We're fresh from a small round of blog discussions about the value of human life and the policy implications of executing murderers and executing 'vermiscripters' (computer virus writers). Steven Landsburg here and Ravikiran here assert that people who claim that a value cannot be attached to human life are making "invalid" and "wrong" statements. The crux of their argument is that we make choices about our lives and our safety all the time. So if I drive a bike at a 100 kmph for half an hour today, and that increases the chances of my death by .01%, then the fact that I am making this tradeoff means that utility (.01 % increased safety of life) = utility (driving a bike at 100 kmph for half an hour). It is easy to see that the RHS of this equation can be replaced in money terms - for e.g if I am willing to pay 1000 Rs to drive a bike for half an hour at 100 kmph, then utility (1000 rs) = utility (driving....half an hour) and by substitution, utility (.01% increased safety of life) = utility (1000 Rs). So far so good - the argument is flawless until here. But truth is a little more nuanced after this.
The flawed leap in the argument comes when people extend utility (1000 rs) = utility (.01% increased safety) to , say, utility (100000 rs) = utility (1% increased saftey). There are two assumptions underlying this extrapolation, both wrong, one more wrong than the other. The first assumtion is that utility (100000 rs) = 100 * utility (1000 rs). The second, and more incorrect assumption, is that utility (1% increased safety) = 100 * utility (.01% increased safety). (Of course, mathematically it is possible to come at the same conclusion without either fo the two assumptions, using a third more integrated one. But the decomposition into its parts will help illustrate the folly in logic better, and hence I take this route).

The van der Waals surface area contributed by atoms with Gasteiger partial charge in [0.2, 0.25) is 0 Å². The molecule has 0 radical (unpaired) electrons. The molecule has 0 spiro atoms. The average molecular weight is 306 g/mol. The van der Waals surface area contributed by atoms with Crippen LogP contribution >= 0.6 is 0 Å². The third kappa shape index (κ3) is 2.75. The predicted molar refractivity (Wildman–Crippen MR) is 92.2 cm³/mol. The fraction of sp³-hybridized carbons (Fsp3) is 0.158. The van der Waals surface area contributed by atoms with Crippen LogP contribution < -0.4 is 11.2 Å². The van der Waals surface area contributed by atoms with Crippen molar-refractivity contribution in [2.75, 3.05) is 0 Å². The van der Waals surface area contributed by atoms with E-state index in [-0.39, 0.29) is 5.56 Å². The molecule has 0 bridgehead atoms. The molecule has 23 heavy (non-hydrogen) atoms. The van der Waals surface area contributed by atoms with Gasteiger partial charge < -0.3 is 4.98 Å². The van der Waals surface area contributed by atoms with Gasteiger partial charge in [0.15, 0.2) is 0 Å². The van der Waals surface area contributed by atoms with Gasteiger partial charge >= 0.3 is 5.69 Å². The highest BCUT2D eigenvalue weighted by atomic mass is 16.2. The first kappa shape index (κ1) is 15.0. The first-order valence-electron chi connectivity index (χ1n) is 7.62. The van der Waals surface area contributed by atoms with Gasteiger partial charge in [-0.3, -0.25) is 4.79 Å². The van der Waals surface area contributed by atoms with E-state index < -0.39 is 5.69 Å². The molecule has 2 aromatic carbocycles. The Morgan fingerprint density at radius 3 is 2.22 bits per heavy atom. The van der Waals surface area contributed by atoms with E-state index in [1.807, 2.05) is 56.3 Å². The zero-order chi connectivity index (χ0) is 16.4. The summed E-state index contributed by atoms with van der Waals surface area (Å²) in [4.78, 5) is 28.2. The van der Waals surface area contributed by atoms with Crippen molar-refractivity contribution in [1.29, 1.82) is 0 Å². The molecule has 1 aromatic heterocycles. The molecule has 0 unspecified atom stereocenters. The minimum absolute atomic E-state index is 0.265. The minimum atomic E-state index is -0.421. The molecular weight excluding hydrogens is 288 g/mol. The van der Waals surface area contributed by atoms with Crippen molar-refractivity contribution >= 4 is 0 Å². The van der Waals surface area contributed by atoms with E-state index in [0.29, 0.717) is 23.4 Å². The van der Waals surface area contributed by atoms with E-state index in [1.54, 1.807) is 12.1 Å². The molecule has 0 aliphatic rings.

Let's deal with the first assumption. In classical analysis, goods are supposed to have diminishing marginal utility. Money is the one good that is exempted from this consideration - an extra buck is always as good as any other extra buck. It makes some amount of intuitive sense, plus it is necessary to exempt money from the concept of diminishing marginal utility if one is to compare the utility (and hence prices) of other goods. However, in decision analysis under uncertainity, things change a bit.
Rational people are risk averse. If I was to offer you a game where you could win 150000 rupees with 50% chance and win 50000 Rs with 50% chance, you would typically not accept this gamble at a price of Rs 100,000. The expected value of this game is 100000 - it has an expected return of 0 and it is irrational to take it up. You are bearing some risk, and hence would want a non-zero return. (In fact you would want a return above the risk free rate of interest, but lets not get into that). Mathematically, if U(x) is the utility function of money, U(50000) + U(150000) < 2 * U(100000). What kind of a function would U be? Concave to the x axis. Consider the simple example of U(x) = sqrt (x). It is easy to check that the inequality holds (in fact, it reduces to the RMS-AM inequality, or equivalently, to the statement that variance is non zero). Now, it's easy to see that with U(x) = sqrt (X), U(100000) = 10 U(1000) < 1000 U(1000). This is, of course, a cooked-up example that makes the inequality very strong, but it is easy to see that for any concave function, U(kx) < k*U(x). Hence, U(100000) < 100 * U (1000).